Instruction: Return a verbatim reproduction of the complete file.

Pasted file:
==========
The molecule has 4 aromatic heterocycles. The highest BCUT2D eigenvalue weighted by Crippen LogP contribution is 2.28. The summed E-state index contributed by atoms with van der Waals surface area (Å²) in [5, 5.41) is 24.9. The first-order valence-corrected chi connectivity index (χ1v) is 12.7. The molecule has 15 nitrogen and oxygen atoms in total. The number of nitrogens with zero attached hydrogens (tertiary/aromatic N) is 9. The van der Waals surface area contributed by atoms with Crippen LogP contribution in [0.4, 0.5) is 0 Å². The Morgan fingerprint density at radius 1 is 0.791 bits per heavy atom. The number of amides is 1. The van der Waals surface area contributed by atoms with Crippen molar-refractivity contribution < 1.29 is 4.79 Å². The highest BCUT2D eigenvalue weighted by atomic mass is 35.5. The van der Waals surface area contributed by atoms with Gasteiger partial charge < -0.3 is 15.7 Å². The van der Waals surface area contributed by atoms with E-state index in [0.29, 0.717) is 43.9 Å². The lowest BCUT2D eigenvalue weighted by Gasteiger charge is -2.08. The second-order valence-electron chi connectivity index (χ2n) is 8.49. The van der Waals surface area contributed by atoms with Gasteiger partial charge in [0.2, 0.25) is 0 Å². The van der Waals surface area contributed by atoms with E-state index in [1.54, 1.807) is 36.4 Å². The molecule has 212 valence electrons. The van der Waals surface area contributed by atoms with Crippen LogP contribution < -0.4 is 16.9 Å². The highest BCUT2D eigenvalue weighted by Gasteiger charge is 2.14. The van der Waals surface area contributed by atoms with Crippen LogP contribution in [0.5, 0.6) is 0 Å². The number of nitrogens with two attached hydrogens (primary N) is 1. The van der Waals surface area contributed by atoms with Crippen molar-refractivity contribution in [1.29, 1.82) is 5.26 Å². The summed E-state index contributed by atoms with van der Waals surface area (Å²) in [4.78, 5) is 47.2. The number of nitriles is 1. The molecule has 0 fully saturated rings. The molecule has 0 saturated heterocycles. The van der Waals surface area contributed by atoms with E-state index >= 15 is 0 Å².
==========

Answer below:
The molecule has 4 aromatic heterocycles. The highest BCUT2D eigenvalue weighted by Crippen LogP contribution is 2.28. The summed E-state index contributed by atoms with van der Waals surface area (Å²) in [5, 5.41) is 24.9. The first-order valence-corrected chi connectivity index (χ1v) is 12.7. The molecule has 15 nitrogen and oxygen atoms in total. The number of nitrogens with zero attached hydrogens (tertiary/aromatic N) is 9. The van der Waals surface area contributed by atoms with Crippen LogP contribution in [0.4, 0.5) is 0 Å². The Morgan fingerprint density at radius 1 is 0.791 bits per heavy atom. The number of amides is 1. The van der Waals surface area contributed by atoms with Crippen molar-refractivity contribution < 1.29 is 4.79 Å². The highest BCUT2D eigenvalue weighted by atomic mass is 35.5. The van der Waals surface area contributed by atoms with Gasteiger partial charge < -0.3 is 15.7 Å². The van der Waals surface area contributed by atoms with E-state index in [0.29, 0.717) is 43.9 Å². The lowest BCUT2D eigenvalue weighted by Gasteiger charge is -2.08. The second-order valence-electron chi connectivity index (χ2n) is 8.49. The van der Waals surface area contributed by atoms with Gasteiger partial charge in [0.2, 0.25) is 0 Å². The van der Waals surface area contributed by atoms with E-state index in [1.54, 1.807) is 36.4 Å². The molecule has 212 valence electrons. The van der Waals surface area contributed by atoms with Crippen LogP contribution < -0.4 is 16.9 Å². The highest BCUT2D eigenvalue weighted by Gasteiger charge is 2.14. The van der Waals surface area contributed by atoms with Crippen LogP contribution in [0.5, 0.6) is 0 Å². The number of nitrogens with two attached hydrogens (primary N) is 1. The van der Waals surface area contributed by atoms with Crippen molar-refractivity contribution in [1.29, 1.82) is 5.26 Å². The summed E-state index contributed by atoms with van der Waals surface area (Å²) in [4.78, 5) is 47.2. The number of nitriles is 1. The molecule has 0 fully saturated rings. The molecule has 0 saturated heterocycles. The van der Waals surface area contributed by atoms with E-state index >= 15 is 0 Å².